Nederlands Holocaust in Europe Auschwitz

Early history

In June 1940, the nazis set up a concentration camp for Polish opponents to the Nazi regime on the outskirts of the Polish border town Oświęcim, a few kilometres west of the city of Kraków.  The name Oświęcim was changed to the German name Auschwitz and from 1941 to 1942 grew into the biggest extermination camp for Jews from all over Europe.  In September 1939, the nazis had incorporated West Poland into the German Reich. In merely a few weeks the nazis tried to 'germanise' (by means of ethnic cleansing) the Kattowice district, in which Oświęcim was located. Jews from the entire district were forced to move to the old town centre of Auschwitz, living in crowded conditions along the narrow alleys, separated from the rest of the population, and under the strict supervision of the German guards. At the beginning of 1940, Himmler set his eyes on Auschwitz. On 14 June 1940, Auschwitz began to operate as a quarantine and transit camp. The first Polish prisoners were deployed mainly to make the old and partly walled Polish army camp suitable as a concentration camp.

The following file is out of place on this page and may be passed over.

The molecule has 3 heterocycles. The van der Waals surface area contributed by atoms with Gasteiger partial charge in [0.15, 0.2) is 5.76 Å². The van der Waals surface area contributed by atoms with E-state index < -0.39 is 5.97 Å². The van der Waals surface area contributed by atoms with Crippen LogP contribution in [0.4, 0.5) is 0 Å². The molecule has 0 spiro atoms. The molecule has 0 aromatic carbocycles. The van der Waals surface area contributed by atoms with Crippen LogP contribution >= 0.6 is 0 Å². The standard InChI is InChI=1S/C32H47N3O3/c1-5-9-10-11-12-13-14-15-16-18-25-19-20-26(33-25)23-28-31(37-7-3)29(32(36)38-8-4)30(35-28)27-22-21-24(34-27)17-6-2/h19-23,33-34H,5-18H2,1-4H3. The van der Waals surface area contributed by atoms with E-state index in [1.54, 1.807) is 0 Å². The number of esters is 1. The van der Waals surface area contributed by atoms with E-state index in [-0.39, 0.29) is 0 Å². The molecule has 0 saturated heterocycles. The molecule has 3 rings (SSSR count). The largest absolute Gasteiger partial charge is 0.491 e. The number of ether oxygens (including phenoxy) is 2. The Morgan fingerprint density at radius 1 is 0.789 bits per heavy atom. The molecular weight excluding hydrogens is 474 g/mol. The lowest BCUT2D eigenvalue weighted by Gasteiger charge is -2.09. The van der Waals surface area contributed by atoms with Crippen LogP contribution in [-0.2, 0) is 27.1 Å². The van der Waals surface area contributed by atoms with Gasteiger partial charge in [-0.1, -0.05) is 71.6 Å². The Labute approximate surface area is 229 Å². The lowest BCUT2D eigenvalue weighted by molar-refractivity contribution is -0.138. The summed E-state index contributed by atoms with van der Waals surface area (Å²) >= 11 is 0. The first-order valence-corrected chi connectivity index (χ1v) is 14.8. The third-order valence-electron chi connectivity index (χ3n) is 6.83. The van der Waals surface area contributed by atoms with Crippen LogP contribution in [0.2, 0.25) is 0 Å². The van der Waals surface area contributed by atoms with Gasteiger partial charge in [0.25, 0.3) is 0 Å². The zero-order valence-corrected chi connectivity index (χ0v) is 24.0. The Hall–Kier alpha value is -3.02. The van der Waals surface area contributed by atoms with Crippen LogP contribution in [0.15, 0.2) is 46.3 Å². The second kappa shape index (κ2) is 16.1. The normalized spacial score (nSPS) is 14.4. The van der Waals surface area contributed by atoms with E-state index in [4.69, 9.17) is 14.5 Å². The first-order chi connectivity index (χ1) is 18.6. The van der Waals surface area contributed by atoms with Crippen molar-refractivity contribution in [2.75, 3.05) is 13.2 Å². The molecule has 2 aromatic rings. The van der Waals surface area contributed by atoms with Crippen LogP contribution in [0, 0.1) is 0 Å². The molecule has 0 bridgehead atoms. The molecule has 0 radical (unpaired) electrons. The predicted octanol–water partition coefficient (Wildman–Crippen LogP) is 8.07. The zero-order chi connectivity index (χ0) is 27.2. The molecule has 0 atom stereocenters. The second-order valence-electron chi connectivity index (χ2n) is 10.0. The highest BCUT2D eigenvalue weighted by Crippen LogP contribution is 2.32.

27 243D
A general view of Auschwitz-Birkenau. NIOD Collection, Amsterdam
mass murder
perpetrators and victims
after 1945
guest book
early history
auschwitz i
auschwitz-birkenau ii
auschwitz-monowitz iii
death march